Curvy Models: Embrace your beauty
Denise Bidot, Ashley Graham, Tara Lynn, Mia Tyler… These are the names of a few plus-sized models that have taken the fashion world by storm. With their voluptuous bodies and carefree attitude, they have managed to represent the everyday woman; the real everyday woman, who has a normal body with a bit of excess fat, cellulite and weight fluctuations. However, is the fashion world ready to accept this kind of bodies as normal or will they forever be considered plus-size?
All female bodies are beautiful and there is not a perfect size or perfect body measurements so it’s crucial that we avoid indulging in a battle between sizes. As many models admit “some women are built like straight-size models and some are built bigger”. What matters most is the acceptance of a different kind of model standard, away from dangerous stereotypes like the infamous “thigh gap” that most teenage girls obsess about. It’s OK to work towards beautifying yourself and being the best version of you, to care about your appearance and the way you are presented. What is not OK is the constant effort to belittle others because of their bodies, to make them feel shameful of what they are, to project your own idea of beauty on them and to mess with their self-esteem.
That is unfortunately the case of many fashion brands that continue to promote thinness on all levels, that only worship models of a certain size and type of beauty, that only carry in their stores one size that fits all. By doing that, they refuse to accept that everyone is different, that despite the mass production of fashion items there is a great need for variety and respect of all sizes.
Thankfully, in recent years, some brands have taken the risk to branch out and reach the everyday woman by creating clothes that fit better, look better and flatter most body types. These lines of clothes, known as “plus sized”, have recruited curvy models to appeal to the general audience. These models don’t have the standard perfect body; they have soft feminine curves and an earthlier kind of beauty. They speak to the woman who wants to look and feel good no matter what type of clothes she wears, the woman who wants to fit in in a society that prefers models and women with an unattainable sense of beauty.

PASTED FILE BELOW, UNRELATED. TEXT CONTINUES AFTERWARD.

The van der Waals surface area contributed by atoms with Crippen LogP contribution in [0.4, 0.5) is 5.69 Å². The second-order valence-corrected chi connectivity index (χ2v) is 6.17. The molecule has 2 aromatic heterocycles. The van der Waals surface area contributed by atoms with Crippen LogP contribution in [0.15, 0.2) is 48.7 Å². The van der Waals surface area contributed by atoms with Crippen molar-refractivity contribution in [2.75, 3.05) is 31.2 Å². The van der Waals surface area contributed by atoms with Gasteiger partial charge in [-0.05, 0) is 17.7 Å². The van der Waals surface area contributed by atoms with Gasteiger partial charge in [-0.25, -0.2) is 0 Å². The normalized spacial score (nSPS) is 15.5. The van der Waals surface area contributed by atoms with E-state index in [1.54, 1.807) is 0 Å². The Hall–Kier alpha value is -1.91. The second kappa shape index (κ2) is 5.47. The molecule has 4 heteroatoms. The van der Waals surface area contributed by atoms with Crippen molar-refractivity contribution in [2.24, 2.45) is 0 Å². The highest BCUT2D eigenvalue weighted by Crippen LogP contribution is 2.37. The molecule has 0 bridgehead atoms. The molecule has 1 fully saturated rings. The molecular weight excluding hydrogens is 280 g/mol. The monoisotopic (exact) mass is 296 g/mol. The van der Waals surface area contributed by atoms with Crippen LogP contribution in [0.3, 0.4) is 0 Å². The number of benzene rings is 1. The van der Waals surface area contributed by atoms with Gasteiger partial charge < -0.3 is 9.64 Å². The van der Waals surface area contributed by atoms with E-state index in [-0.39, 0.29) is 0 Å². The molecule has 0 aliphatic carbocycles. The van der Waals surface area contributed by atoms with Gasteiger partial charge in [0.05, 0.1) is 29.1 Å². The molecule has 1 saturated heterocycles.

At first, curvy models were met with disbelief from the public, especially after reports that claimed that the plus –sized fashion world was not filled with rose petals. To be specific, many curvy models expressed that clients asked them to lose weight and to use padding to make their clothes fit better, which was essentially against the general concept of accepting a more voluptuous, real body with all of its flaws and imperfections. Little by little, these companies changed their ways and began to accept models of bigger sizes. Thus, it is not uncommon nowadays to not distinguish models in plus size or not (as is the case with the latest Calvin Klein campaign) and to see healthier bodies not only on catalogues but on the runway too like Kate Upton and Lara Stone.
To conclude, it is a very important matter to promote good health and positive attitude rather than stay focused on sizes. Being curvy is not synonymous with being unhealthy just as it is not synonymous with being more feminine. The female form has many sizes and luckily, we can all embrace them for what they are and honor their beauty.